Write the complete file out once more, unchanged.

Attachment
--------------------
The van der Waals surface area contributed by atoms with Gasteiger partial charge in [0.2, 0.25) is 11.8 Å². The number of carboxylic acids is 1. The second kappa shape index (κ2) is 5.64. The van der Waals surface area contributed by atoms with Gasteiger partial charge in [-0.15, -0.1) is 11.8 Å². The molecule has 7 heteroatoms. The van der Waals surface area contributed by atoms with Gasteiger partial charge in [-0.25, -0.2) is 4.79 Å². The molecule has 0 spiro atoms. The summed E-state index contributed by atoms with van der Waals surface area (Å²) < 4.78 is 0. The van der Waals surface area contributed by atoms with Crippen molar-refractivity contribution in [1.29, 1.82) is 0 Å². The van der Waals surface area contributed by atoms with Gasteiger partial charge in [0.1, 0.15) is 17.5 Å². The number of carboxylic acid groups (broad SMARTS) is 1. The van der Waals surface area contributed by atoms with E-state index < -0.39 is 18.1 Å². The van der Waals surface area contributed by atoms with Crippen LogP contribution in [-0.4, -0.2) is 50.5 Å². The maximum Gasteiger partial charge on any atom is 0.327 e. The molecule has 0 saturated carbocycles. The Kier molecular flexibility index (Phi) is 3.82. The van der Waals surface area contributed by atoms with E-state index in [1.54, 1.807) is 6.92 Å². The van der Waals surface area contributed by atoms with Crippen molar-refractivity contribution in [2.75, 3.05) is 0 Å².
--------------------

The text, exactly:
The van der Waals surface area contributed by atoms with Gasteiger partial charge in [0.2, 0.25) is 11.8 Å². The number of carboxylic acids is 1. The second kappa shape index (κ2) is 5.64. The van der Waals surface area contributed by atoms with Gasteiger partial charge in [-0.15, -0.1) is 11.8 Å². The molecule has 7 heteroatoms. The van der Waals surface area contributed by atoms with Gasteiger partial charge in [-0.25, -0.2) is 4.79 Å². The molecule has 0 spiro atoms. The summed E-state index contributed by atoms with van der Waals surface area (Å²) < 4.78 is 0. The van der Waals surface area contributed by atoms with Crippen molar-refractivity contribution in [1.29, 1.82) is 0 Å². The van der Waals surface area contributed by atoms with Gasteiger partial charge in [0.1, 0.15) is 17.5 Å². The number of carboxylic acid groups (broad SMARTS) is 1. The van der Waals surface area contributed by atoms with E-state index < -0.39 is 18.1 Å². The van der Waals surface area contributed by atoms with Crippen LogP contribution in [-0.4, -0.2) is 50.5 Å². The maximum Gasteiger partial charge on any atom is 0.327 e. The molecule has 0 saturated carbocycles. The Kier molecular flexibility index (Phi) is 3.82. The van der Waals surface area contributed by atoms with E-state index in [1.54, 1.807) is 6.92 Å². The van der Waals surface area contributed by atoms with Crippen molar-refractivity contribution in [2.75, 3.05) is 0 Å².